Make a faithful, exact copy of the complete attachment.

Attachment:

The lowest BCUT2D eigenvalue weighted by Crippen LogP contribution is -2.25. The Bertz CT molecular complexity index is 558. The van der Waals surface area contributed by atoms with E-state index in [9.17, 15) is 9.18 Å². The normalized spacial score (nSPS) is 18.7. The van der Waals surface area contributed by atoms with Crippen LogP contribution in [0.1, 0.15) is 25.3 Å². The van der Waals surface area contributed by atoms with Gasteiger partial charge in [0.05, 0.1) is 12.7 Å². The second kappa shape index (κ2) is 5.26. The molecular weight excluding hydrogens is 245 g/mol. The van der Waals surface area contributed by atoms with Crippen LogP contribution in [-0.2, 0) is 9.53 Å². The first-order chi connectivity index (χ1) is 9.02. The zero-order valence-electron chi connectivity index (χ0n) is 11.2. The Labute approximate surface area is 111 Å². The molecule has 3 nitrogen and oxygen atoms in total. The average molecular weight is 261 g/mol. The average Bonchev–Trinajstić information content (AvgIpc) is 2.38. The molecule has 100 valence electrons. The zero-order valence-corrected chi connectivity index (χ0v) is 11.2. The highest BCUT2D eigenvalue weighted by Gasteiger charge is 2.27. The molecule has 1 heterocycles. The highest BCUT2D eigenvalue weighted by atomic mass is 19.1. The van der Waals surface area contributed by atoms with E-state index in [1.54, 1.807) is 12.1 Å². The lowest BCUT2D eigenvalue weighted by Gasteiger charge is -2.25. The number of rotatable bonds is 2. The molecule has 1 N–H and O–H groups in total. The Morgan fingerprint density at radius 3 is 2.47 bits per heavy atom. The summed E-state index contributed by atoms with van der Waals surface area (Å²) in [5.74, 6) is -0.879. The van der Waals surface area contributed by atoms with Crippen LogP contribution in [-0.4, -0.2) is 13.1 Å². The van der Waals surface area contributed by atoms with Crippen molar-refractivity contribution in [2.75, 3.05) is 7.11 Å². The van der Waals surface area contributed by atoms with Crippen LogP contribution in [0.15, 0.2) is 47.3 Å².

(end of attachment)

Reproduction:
The lowest BCUT2D eigenvalue weighted by Crippen LogP contribution is -2.25. The Bertz CT molecular complexity index is 558. The van der Waals surface area contributed by atoms with E-state index in [9.17, 15) is 9.18 Å². The normalized spacial score (nSPS) is 18.7. The van der Waals surface area contributed by atoms with Crippen LogP contribution in [0.1, 0.15) is 25.3 Å². The van der Waals surface area contributed by atoms with Gasteiger partial charge in [0.05, 0.1) is 12.7 Å². The second kappa shape index (κ2) is 5.26. The molecular weight excluding hydrogens is 245 g/mol. The van der Waals surface area contributed by atoms with Crippen LogP contribution in [-0.2, 0) is 9.53 Å². The first-order chi connectivity index (χ1) is 9.02. The zero-order valence-electron chi connectivity index (χ0n) is 11.2. The Labute approximate surface area is 111 Å². The molecule has 3 nitrogen and oxygen atoms in total. The average molecular weight is 261 g/mol. The average Bonchev–Trinajstić information content (AvgIpc) is 2.38. The molecule has 100 valence electrons. The zero-order valence-corrected chi connectivity index (χ0v) is 11.2. The highest BCUT2D eigenvalue weighted by Gasteiger charge is 2.27. The molecule has 1 heterocycles. The highest BCUT2D eigenvalue weighted by atomic mass is 19.1. The van der Waals surface area contributed by atoms with E-state index in [1.54, 1.807) is 12.1 Å². The lowest BCUT2D eigenvalue weighted by Gasteiger charge is -2.25. The number of rotatable bonds is 2. The molecule has 1 N–H and O–H groups in total. The Morgan fingerprint density at radius 3 is 2.47 bits per heavy atom. The summed E-state index contributed by atoms with van der Waals surface area (Å²) in [5.74, 6) is -0.879. The van der Waals surface area contributed by atoms with Crippen LogP contribution in [-0.4, -0.2) is 13.1 Å². The van der Waals surface area contributed by atoms with Crippen molar-refractivity contribution in [2.75, 3.05) is 7.11 Å². The van der Waals surface area contributed by atoms with Crippen LogP contribution in [0.15, 0.2) is 47.3 Å².